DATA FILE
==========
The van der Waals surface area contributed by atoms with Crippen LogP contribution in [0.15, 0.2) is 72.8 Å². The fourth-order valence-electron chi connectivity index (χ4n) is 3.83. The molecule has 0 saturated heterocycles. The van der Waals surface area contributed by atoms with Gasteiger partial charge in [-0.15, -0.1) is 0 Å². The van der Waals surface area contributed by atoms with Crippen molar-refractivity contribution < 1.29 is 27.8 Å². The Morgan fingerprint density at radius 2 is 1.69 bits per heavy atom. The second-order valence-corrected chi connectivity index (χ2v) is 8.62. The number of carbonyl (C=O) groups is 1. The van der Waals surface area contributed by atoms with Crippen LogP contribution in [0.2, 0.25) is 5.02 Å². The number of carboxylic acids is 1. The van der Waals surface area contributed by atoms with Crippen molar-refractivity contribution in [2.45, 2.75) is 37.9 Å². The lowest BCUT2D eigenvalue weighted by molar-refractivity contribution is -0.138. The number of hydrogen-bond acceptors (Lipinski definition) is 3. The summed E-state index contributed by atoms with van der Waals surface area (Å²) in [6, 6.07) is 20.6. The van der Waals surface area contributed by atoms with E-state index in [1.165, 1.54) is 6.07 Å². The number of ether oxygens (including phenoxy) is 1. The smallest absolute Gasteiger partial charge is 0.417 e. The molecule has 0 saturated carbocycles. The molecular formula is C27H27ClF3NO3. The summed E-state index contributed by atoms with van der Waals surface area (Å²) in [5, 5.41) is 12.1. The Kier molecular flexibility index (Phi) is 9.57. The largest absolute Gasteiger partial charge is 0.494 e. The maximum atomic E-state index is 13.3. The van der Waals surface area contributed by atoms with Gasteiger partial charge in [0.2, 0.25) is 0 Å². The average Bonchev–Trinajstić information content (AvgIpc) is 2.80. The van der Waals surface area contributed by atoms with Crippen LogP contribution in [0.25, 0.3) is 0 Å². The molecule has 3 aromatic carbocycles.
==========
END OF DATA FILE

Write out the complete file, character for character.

The van der Waals surface area contributed by atoms with Crippen LogP contribution in [0.15, 0.2) is 72.8 Å². The fourth-order valence-electron chi connectivity index (χ4n) is 3.83. The molecule has 0 saturated heterocycles. The van der Waals surface area contributed by atoms with Gasteiger partial charge in [-0.15, -0.1) is 0 Å². The van der Waals surface area contributed by atoms with Crippen molar-refractivity contribution < 1.29 is 27.8 Å². The Morgan fingerprint density at radius 2 is 1.69 bits per heavy atom. The second-order valence-corrected chi connectivity index (χ2v) is 8.62. The number of carbonyl (C=O) groups is 1. The van der Waals surface area contributed by atoms with Crippen LogP contribution in [0.2, 0.25) is 5.02 Å². The number of carboxylic acids is 1. The van der Waals surface area contributed by atoms with Crippen molar-refractivity contribution in [2.45, 2.75) is 37.9 Å². The lowest BCUT2D eigenvalue weighted by molar-refractivity contribution is -0.138. The number of hydrogen-bond acceptors (Lipinski definition) is 3. The summed E-state index contributed by atoms with van der Waals surface area (Å²) in [6, 6.07) is 20.6. The van der Waals surface area contributed by atoms with E-state index in [1.165, 1.54) is 6.07 Å². The number of ether oxygens (including phenoxy) is 1. The smallest absolute Gasteiger partial charge is 0.417 e. The molecule has 0 saturated carbocycles. The molecular formula is C27H27ClF3NO3. The summed E-state index contributed by atoms with van der Waals surface area (Å²) in [5, 5.41) is 12.1. The Kier molecular flexibility index (Phi) is 9.57. The largest absolute Gasteiger partial charge is 0.494 e. The maximum atomic E-state index is 13.3. The van der Waals surface area contributed by atoms with Gasteiger partial charge in [0.2, 0.25) is 0 Å². The average Bonchev–Trinajstić information content (AvgIpc) is 2.80. The van der Waals surface area contributed by atoms with Crippen LogP contribution in [0.25, 0.3) is 0 Å². The molecule has 3 aromatic carbocycles.